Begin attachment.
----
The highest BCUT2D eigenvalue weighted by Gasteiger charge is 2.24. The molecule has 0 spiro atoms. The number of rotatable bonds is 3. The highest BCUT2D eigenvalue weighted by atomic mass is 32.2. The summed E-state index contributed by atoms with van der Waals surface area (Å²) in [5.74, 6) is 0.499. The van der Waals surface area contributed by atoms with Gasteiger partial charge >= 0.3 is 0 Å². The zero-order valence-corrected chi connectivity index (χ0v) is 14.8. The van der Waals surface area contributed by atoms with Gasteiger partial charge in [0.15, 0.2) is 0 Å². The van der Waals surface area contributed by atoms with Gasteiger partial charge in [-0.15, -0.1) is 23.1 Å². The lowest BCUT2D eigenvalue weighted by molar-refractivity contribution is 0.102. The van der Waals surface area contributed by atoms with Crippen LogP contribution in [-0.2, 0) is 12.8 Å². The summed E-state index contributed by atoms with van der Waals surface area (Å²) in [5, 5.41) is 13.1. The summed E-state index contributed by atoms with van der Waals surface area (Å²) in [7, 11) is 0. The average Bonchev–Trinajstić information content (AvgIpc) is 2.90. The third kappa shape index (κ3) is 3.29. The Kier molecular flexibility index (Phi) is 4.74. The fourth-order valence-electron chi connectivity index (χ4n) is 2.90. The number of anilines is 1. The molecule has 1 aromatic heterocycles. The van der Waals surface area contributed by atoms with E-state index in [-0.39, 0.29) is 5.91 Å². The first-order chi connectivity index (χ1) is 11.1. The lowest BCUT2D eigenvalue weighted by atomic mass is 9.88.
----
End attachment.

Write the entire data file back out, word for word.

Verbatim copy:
The highest BCUT2D eigenvalue weighted by Gasteiger charge is 2.24. The molecule has 0 spiro atoms. The number of rotatable bonds is 3. The highest BCUT2D eigenvalue weighted by atomic mass is 32.2. The summed E-state index contributed by atoms with van der Waals surface area (Å²) in [5.74, 6) is 0.499. The van der Waals surface area contributed by atoms with Gasteiger partial charge >= 0.3 is 0 Å². The zero-order valence-corrected chi connectivity index (χ0v) is 14.8. The van der Waals surface area contributed by atoms with Gasteiger partial charge in [0.15, 0.2) is 0 Å². The van der Waals surface area contributed by atoms with Gasteiger partial charge in [-0.15, -0.1) is 23.1 Å². The lowest BCUT2D eigenvalue weighted by molar-refractivity contribution is 0.102. The van der Waals surface area contributed by atoms with Crippen LogP contribution in [-0.2, 0) is 12.8 Å². The summed E-state index contributed by atoms with van der Waals surface area (Å²) in [5, 5.41) is 13.1. The summed E-state index contributed by atoms with van der Waals surface area (Å²) in [7, 11) is 0. The average Bonchev–Trinajstić information content (AvgIpc) is 2.90. The third kappa shape index (κ3) is 3.29. The Kier molecular flexibility index (Phi) is 4.74. The fourth-order valence-electron chi connectivity index (χ4n) is 2.90. The number of anilines is 1. The molecule has 1 aromatic heterocycles. The van der Waals surface area contributed by atoms with E-state index in [-0.39, 0.29) is 5.91 Å². The first-order chi connectivity index (χ1) is 11.1. The lowest BCUT2D eigenvalue weighted by atomic mass is 9.88.